[DONOR'S PRINTED NAME]
[DONOR'S SIGNATURE AND DATE]
[RECIPIENT'S PRINTED NAME]
[RECIPIENT'S SIGNATURE AND DATE]
How Do Gift Letters Affect Mortgage Underwriting?
As mentioned above, the amount of money you can receive as a gift before you must submit a gift letter varies depending on the type of mortgage. Along these lines, your loan type can affect your gift money in other ways.
For example, Fannie Mae and Freddie Mac conventional mortgages will only accept gift letters from members of your family. However, government-backed loans tend to have more lenient gift requirements. With an FHA, VA or USDA loan, you could receive a monetary gift from a friend, employer, charity or another person who is not a member of your family.
USDA and VA loans allow you to receive funds from almost anyone, but exclusions exist for those with a vested interest in the purchase of the property, such as:
- The current owners of the property
- The person, company and developer of the home you're purchasing
- Real estate agents representing the buyer and the seller
Guidelines for down payment gifts, and by extension gift letters, can also vary depending on the type of property you're purchasing.
- Primary residence: If you're purchasing a single-family home as your primary residence, your entire down payment can come from gift funds. Similarly, you can completely fund your down payment on a multi-unit home with gift funds if you make a down payment of at least 20%―otherwise, you must contribute at least 5% of your own funds.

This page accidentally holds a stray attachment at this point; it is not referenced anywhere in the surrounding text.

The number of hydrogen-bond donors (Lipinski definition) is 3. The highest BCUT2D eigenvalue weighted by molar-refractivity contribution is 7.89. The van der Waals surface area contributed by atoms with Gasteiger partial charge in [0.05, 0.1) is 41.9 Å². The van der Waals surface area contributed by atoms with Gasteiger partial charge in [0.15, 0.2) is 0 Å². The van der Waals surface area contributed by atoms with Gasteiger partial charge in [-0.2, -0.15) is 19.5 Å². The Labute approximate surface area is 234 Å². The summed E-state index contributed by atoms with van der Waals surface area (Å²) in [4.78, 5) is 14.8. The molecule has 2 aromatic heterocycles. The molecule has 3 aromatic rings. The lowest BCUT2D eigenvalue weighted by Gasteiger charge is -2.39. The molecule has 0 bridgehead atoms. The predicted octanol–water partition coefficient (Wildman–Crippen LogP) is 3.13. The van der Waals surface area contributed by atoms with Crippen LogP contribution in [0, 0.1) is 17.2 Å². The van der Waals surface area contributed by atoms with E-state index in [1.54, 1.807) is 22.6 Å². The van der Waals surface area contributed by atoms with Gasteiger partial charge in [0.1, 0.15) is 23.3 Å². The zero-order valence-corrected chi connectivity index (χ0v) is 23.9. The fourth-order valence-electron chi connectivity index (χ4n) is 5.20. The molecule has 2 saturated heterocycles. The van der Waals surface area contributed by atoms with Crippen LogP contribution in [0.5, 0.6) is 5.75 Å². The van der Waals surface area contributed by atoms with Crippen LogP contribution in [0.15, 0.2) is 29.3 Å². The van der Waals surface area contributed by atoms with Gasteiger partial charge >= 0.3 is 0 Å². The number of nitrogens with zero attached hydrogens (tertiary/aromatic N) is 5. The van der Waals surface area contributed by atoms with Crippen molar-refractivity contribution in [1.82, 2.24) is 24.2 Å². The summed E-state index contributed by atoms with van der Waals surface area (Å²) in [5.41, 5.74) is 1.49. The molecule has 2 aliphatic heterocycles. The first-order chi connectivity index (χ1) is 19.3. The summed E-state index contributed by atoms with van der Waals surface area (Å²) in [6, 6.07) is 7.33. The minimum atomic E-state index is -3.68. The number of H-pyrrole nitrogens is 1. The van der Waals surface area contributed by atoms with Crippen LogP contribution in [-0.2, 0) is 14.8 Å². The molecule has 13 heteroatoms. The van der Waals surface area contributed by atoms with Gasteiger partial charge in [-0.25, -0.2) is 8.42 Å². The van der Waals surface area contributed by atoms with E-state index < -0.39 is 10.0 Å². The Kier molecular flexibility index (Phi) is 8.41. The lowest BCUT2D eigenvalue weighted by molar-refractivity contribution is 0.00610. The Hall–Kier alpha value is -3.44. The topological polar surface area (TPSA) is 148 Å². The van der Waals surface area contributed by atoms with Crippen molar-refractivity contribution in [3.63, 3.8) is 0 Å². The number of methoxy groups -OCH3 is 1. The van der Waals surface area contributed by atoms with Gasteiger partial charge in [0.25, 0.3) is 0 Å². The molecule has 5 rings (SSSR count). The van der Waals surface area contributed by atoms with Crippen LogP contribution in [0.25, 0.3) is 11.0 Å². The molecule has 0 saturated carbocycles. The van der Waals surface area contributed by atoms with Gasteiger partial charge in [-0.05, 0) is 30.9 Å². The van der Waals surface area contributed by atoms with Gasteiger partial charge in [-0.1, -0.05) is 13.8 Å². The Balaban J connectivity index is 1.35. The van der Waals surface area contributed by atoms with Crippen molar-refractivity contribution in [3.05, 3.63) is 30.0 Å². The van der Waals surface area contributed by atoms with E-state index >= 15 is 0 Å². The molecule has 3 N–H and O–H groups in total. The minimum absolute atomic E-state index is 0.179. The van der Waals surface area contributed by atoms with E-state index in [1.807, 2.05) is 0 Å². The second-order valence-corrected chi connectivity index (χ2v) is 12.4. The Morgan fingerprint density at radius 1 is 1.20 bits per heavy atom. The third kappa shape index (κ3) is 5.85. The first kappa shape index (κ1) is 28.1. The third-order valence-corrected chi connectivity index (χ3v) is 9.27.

- Secondary residence: If you're buying a second home, you can fund your total down payment with a cash gift if your down payment is 20% or higher. If your down payment falls below 20%, you must use 5% of your own money.
- Investment property: Cash gifts are not allowed on investment properties.
How Do Gifts for Mortgage Expenses Affect Taxes?
As a gift recipient, you typically shouldn't have to pay taxes on the funds. By contrast, the gift-giver may have to pay taxes, depending on the size of their donation. The annual gift exclusion for the tax year 2023 is $17,000, which means your donor will need to file a gift tax return if their gift exceeds that amount.
Bear in mind, tax laws change regularly, so you'll want to consult your tax professional before you give or receive a cash gift for a down payment.
Don't Forget Your Credit Score
One of the biggest challenges to purchasing a home is coming up with a down payment, and a gift from a relative or friend can help. Still, the down payment is one of many puzzle pieces in the homebuying process. You may need to meet specific minimum credit score requirements to qualify for a mortgage loan, which can vary depending on the loan type.
The interest rate on your home loan is another important factor since a lower interest rate means a lower monthly payment. Maintaining good credit is essential if you want a low interest rate, as lenders tend to offer their best rates to borrowers with the highest credit scores. Remember, even a minor interest rate reduction could potentially save you thousands of dollars over the life of your loan.
It's wise to take time to build your credit before applying for a mortgage to improve your chances of approval for a loan with favorable terms. You can start by checking your credit report and credit score for free to discover where your credit stands.